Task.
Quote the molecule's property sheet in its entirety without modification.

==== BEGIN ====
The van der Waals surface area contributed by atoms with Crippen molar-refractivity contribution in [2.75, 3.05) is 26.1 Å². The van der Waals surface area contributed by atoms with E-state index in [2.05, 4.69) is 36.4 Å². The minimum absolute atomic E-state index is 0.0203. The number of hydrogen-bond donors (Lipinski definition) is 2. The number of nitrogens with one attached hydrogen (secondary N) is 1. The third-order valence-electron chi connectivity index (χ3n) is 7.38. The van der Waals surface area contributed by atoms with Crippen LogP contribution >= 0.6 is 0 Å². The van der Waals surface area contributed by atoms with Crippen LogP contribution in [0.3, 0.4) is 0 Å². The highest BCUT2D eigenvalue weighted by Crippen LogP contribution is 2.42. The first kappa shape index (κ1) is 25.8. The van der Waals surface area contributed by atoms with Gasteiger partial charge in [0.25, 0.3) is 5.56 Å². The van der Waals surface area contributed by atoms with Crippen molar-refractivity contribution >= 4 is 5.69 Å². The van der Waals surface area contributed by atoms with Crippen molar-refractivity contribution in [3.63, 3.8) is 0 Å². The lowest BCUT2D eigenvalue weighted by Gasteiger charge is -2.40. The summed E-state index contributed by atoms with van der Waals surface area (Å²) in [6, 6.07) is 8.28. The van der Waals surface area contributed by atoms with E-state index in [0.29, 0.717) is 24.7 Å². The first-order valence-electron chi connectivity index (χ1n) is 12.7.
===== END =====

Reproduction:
The van der Waals surface area contributed by atoms with Crippen molar-refractivity contribution in [2.75, 3.05) is 26.1 Å². The van der Waals surface area contributed by atoms with E-state index in [2.05, 4.69) is 36.4 Å². The minimum absolute atomic E-state index is 0.0203. The number of hydrogen-bond donors (Lipinski definition) is 2. The number of nitrogens with one attached hydrogen (secondary N) is 1. The third-order valence-electron chi connectivity index (χ3n) is 7.38. The van der Waals surface area contributed by atoms with Crippen LogP contribution >= 0.6 is 0 Å². The van der Waals surface area contributed by atoms with Crippen LogP contribution in [0.3, 0.4) is 0 Å². The highest BCUT2D eigenvalue weighted by Crippen LogP contribution is 2.42. The first kappa shape index (κ1) is 25.8. The van der Waals surface area contributed by atoms with Gasteiger partial charge in [0.25, 0.3) is 5.56 Å². The van der Waals surface area contributed by atoms with Crippen molar-refractivity contribution >= 4 is 5.69 Å². The van der Waals surface area contributed by atoms with Crippen molar-refractivity contribution in [3.63, 3.8) is 0 Å². The lowest BCUT2D eigenvalue weighted by Gasteiger charge is -2.40. The summed E-state index contributed by atoms with van der Waals surface area (Å²) in [6, 6.07) is 8.28. The van der Waals surface area contributed by atoms with E-state index in [0.29, 0.717) is 24.7 Å². The first-order valence-electron chi connectivity index (χ1n) is 12.7.